4 Minute Read

How to Tell If Your Azure Environment is in Good Shape




March 14, 2019

Choosing Microsoft Azure for your cloud infrastructure has numerous advantages. Microsoft’s cloud offering has some unique advantages and benefits that can take your infrastructure from middle-of-the-pack to competitive advantage. This is true despite the fact that other cloud providers are growing quickly as well. Why? Because Azure is fine-tuned out of the box for Windows applications and services. This means that the migration path to Azure is a lot smoother (and optimized) than it is when considering other clouds.

However, many organizations are making the move only to find themselves with more questions than answers. To help, there are some general best practices, tools, tips, and tricks that can help. Connectria is also here to help get you started down the right path.

Talk to an Azure Expert


To take advantage of the full potential of Azure, you should start by leveraging PowerShell. This is completely free to download. All you need to do is grab the PowerShell cmdlets at the Microsoft website and then install the desired components. PowerShell is also updated every month so you can be sure that the publisher is keeping the software secure and functioning properly over time.

Deallocate Unused Resources

Cut costs by deallocating the virtual machine (VMs) that aren’t currently in use. You should use the Shutdown button in the web management portal as opposed to the Stop-AzureVM cmdlet. This will help ensure that you aren’t incurring charges for VMs that you aren’t using. Why? Because if the VM using the operating system is simply shut down, it doesn’t deallocate the VM in the Azure fabric.

The items below can affect your infrastructure:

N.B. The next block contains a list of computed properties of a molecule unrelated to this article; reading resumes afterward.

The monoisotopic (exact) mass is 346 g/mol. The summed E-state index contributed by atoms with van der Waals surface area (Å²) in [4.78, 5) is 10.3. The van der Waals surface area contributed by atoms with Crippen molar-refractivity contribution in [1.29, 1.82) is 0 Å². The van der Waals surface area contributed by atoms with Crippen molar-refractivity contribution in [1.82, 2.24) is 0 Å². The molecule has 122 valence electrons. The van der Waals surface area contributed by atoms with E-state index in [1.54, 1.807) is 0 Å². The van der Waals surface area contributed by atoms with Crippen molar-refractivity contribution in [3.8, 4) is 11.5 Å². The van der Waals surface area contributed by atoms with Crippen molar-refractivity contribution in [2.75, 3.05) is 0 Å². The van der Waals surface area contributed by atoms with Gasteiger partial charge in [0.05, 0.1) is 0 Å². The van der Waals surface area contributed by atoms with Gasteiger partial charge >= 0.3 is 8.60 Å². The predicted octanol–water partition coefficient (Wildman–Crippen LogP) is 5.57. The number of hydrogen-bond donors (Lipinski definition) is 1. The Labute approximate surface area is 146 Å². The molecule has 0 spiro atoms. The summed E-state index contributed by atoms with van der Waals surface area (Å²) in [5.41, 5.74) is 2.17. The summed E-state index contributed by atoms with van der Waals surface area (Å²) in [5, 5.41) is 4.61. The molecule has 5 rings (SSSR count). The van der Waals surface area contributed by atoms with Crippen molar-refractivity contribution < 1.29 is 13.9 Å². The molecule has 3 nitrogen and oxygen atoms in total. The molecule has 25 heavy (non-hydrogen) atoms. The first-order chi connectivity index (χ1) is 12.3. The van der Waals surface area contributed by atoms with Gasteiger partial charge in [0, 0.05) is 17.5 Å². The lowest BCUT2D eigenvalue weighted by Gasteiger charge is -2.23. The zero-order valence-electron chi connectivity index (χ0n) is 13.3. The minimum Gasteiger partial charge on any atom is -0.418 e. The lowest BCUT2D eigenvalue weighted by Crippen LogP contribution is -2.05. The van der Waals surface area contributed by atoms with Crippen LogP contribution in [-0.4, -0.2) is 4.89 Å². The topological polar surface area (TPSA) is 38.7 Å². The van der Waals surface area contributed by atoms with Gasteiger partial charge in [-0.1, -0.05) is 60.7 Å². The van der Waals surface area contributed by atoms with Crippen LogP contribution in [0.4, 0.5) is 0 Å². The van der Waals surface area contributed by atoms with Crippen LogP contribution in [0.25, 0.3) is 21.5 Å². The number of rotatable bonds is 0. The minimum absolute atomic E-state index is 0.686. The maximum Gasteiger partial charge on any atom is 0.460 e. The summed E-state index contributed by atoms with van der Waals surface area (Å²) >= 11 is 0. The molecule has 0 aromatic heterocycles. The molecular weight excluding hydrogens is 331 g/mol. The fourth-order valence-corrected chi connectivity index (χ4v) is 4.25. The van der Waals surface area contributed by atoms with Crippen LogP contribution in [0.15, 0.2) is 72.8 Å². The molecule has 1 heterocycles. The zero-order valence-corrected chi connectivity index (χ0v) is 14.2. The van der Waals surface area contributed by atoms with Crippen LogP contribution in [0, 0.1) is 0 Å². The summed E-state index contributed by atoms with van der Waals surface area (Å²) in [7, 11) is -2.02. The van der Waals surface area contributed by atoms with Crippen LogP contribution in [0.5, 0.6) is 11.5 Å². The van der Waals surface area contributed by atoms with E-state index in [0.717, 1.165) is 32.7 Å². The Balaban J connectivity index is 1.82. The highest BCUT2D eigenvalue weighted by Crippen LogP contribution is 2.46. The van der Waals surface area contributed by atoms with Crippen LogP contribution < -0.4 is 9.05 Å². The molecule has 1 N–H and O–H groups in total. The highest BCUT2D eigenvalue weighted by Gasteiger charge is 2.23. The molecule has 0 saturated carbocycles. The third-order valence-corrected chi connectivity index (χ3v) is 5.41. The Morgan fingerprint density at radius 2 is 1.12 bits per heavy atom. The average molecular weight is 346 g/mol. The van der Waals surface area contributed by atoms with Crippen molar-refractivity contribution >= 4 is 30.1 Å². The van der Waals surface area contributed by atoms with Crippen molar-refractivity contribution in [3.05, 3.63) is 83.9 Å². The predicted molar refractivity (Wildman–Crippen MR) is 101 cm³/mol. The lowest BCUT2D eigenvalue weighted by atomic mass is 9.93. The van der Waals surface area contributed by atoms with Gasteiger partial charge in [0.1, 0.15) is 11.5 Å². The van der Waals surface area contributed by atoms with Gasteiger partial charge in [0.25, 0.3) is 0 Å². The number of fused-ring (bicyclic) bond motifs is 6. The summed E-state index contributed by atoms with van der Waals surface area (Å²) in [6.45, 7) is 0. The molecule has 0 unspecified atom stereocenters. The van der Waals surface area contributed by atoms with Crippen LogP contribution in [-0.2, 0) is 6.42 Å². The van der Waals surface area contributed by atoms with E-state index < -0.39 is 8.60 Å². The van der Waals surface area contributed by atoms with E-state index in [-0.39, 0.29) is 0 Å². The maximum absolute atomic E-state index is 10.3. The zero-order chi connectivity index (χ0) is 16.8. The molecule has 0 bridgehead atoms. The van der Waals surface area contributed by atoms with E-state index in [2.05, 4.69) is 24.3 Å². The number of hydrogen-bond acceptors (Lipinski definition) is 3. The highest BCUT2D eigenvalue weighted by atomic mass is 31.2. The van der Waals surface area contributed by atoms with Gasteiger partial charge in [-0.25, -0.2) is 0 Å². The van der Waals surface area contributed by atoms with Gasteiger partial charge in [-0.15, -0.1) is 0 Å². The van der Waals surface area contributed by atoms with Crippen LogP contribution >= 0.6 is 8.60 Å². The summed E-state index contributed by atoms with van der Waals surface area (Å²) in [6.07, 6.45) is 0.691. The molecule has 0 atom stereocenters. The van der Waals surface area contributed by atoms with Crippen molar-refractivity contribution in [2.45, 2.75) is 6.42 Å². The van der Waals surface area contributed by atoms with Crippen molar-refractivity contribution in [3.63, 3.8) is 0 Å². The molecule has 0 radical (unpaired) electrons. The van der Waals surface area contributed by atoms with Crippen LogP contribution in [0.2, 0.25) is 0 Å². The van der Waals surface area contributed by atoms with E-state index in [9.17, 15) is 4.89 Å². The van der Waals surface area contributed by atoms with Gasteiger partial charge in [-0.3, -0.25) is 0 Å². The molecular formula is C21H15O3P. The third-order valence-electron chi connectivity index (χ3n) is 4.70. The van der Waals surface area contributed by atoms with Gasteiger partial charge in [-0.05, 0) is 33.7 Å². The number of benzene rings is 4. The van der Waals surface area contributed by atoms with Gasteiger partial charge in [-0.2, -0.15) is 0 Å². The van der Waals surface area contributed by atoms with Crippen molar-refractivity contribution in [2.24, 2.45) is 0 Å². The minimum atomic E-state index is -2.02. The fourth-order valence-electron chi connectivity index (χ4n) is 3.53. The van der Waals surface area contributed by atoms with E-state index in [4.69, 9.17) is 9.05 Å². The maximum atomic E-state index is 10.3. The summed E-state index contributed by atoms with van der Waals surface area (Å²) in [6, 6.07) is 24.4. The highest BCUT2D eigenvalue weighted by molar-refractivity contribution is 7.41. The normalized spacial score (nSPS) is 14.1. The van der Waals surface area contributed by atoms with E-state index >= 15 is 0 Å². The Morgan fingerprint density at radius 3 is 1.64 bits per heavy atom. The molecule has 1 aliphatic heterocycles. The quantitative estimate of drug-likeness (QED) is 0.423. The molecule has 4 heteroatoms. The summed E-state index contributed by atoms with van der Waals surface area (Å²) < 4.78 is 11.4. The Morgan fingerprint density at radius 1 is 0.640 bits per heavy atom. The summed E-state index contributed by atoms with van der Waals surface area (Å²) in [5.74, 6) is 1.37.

• Aged snapshots
  • Unattached disks
  • Unused resources
  • Disassociated IP addresses
  • Unsuccessful launch of assets
  • Forgetting to turn off resources
  • Failures in your de-provisioning script

To address these issues, you should delete storage when it is unattached for two weeks or more. You can also set an organization-wide standard for the number of snapshots per machine and their retention periods. You can also address VMs that have had a maximum CPU usage of less than 5 percent for the prior 30 days.  It’s startling how many organizations don’t properly audit their actual Azure usage on a regular basis. This can lead to wasteful spending and infrastructure that’s running improperly.

Quickly Connect to Windows & Linux VMs

Using the “Virtual Machine” blade in the Azure Portal, you can quickly connect to an existing Windows Virtual Machine. At the top of the page, click the “Connect” button and download the Remote Desktop Protocol (.rdp) file. After clicking on that file, the application will open and Windows will give you a firewall rule that you’ll need to allow.  Then, simply enter your username and password and log into your new VM.

For Linux VMs, click the “Connect” button on the “Virtual Machine” blade in the Azure Portal and copy the command.  Then paste the command into BASH or anywhere that supports SSH. Your username and password will be requested to log into your new VM.

Load Test In Advance of New Initiatives

Determine whether your web apps can handle increased traffic during peak times and test their performance with Load Testing. Log into your Azure account, go to the desired App Service, and under the “Development Tools” blade, select “Performance Test.”

Select “New” and then under “Configure Test” you can select “Manual Test” or “Visual Studio Web Test.” With Visual Studio Web Test, you can select multiple URLs and even use an HTTP Archive file, but in general, it is best just to leave the testing option as “Manual Test.” Select a name and location, and ensure that you leave the defaults as “250 users for 5 minutes” and let the test run.

Eliminate Waste

When deploying workloads in Azure, it’s fairly common to oversize or over-provision specific workloads. However, before you start rightsizing you should ensure that you understand how your machines are actually performing. For:

  • SQL databases: you should be looking at Database Transaction Units (DTUs) and storage in order to gain important insight
  • VMs: you should be examining the CPU, memory, disk, and network